The Rev. Ephraim Williams preaches an old-fashioned message of responsibility and robust self-sufficiency to his Oak Park congregation of 5,000 and he means what he says.
"They say I'm old school," said the longtime pastor of St. Paul Missionary Baptist Church, who grew up in Mississippi during the Depression.
"But if I am, why doesn't new school pay the bills? You need to copy old school."
In what's become a tradition of good stewardship, the church will celebrate a mortgage-burning ceremony Sunday, having paid off the $3.4 million 10-year note on its impressive Family Life Center in only six years' time.
It's the third mortgage that church members have retired ahead of schedule. Their last mortgage-burning ceremony, in 2000, celebrated discharging the $4 million loan on the church sanctuary and offices eight years ahead of its due date.
In times of rampant mortgage defaults, the idea of paying off the mortgage seems both eminently sensible and, yes, old school. What's more, in paying off its debt so efficiently, St. Paul is bucking an unfortunate trend for American churches.
Last year saw a record number of churches in California and across the country sold after defaulting on their mortgages, according to CoStar Group, which tracks commercial real estate data. In 2011, lenders foreclosed on 138 churches, up from 24 in 2008.
"It's a different day," said Simeon May, chief executive officer of the Texas-based National Association of Church Business Administration.
Many churches including Family Christian Center in Orangevale, which was forced into foreclosure in 2010 have paid the price for crashing real estate values and declining tithes. The dwindling membership of many mainstream congregations has only added to the economic repercussions.
And the crisis continues to resonate in contributions, according to the Barna Research Group, which charts trends in America's faith communities.
Almost 60 percent of pastors in a recent survey told researchers that they were continuing to deal with the negative impact of the economy, and 45 percent of congregants reported reducing their church contributions.
"Across the board, giving is still down in churches," said May. "It's still a tough economy. It's an unusual event these days for a church to pay off the mortgage."
St. Paul has saved huge amounts of money by paying off its mortgage loans early: at least $1.5 million in interest payments on both the church and the Family Life Center, said staff member Lamont Harris.
The center, which opened in 2006 next door to the church on 14th Avenue, was Williams' idea, a way to serve both the congregation and the surrounding community. It features basketball and racquetball courts, a banquet room, bookstore and cafe, day care center, computer lab and classrooms. The soaring lobby hosts a farmers market each week.
Other than the Family Life Center mortgage, said Harris, "We have no other debts."
Long before the church broke ground, a capital campaign raised $3.7 million of the project's total $7.1 million cost.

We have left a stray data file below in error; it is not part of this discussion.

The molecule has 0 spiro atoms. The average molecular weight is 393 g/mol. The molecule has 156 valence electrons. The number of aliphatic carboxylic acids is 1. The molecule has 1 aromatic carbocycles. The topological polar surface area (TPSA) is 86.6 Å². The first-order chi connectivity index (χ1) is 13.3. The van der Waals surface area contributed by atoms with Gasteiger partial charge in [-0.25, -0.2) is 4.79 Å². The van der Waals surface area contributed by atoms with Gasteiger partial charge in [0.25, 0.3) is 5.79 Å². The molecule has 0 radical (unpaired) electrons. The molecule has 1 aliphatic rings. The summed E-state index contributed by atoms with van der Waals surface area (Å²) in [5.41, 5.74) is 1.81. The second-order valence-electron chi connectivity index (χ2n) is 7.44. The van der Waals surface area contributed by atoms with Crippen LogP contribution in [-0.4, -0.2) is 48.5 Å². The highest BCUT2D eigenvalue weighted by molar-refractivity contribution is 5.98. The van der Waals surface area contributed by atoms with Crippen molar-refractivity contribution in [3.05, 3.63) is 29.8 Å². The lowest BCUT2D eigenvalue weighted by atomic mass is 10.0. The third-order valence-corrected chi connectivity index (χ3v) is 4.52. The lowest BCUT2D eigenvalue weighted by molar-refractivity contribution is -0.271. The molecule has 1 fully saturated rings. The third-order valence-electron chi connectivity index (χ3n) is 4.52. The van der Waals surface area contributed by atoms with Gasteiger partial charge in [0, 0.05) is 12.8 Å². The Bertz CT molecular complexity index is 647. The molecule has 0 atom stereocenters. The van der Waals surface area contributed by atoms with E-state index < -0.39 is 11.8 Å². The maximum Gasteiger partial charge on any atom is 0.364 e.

The church owed $45,000 a month on the mortgage, paid through twice-monthly automatic deductions that accelerated the payoff date. In addition, Harris said, the church made extra payments on the principal of at least $1,000 each week, depending on the amount of Sunday contributions.
The rocky economy led the church to reduce the center's hours but not to reduce its extra principal payments.
"The pastor is truly averse to putting debt into the church," said Steven Green, senior vice president of Farmers & Merchants Bank, which financed the Family Life Center mortgage.
"It's a more disciplined style. Some folks in younger generations view debt as the way to go. But for folks in the older generation, if you couldn't pay, you couldn't afford it. The Depression generation has a whole different philosophy on whether to borrow."
Williams said his father, a railroad employee named Thornton Williams, instilled in him the philosophy of financial independence that he's shared with his church.
"My father was anti-debt," said Williams. "He said debt was the second cousin to slavery. When you have debt, you can't run away. He was teaching us to manage our money."
When Williams was called to St. Paul Missionary Baptist 41 years ago, the church had 133 members and was housed in a small building on 12th Avenue, a few blocks from the current church. Williams led the remodeling of the old church building, which now houses St. Paul's outreach program, and retired that mortgage debt in seven years' time.
He has also paid off his home mortgage part of his planning earlier in life to make sure that his wife, Carrie Sue Williams, would be cared for if he predeceased her. She died in 2009.
"I don't mean to criticize modern families, but they're not leaving an inheritance to their kids and I don't mean money," he said. "What have we taught them? What have we trained them to do and not to do? We're setting kids up like the government has set us up."
Under Williams' guidance, St. Paul regularly offers classes on the basics of budgeting and buying a home. Workshops on how to live debt-free, how to pay off a mortgage early and how to improve credit will take place before Sunday's mortgage-burning ceremony.
The plan is for the pastor to wear a tuxedo for the occasion. Steven Green will bring the mortgage documents, and various dignitaries will light matches while about 3,000 congregants watch from the sanctuary. The president of the California Missionary Baptist State Convention will deliver the sermon, and Sacramento Mayor Kevin Johnson, a church member since his teens, will read a proclamation.
"I remember as a kid growing up watching (the) Rev. Williams model his philosophies," said Johnson. "He's from the South. He's old school.
"He prides himself on setting an example. We don't have to overextend ourselves with debt."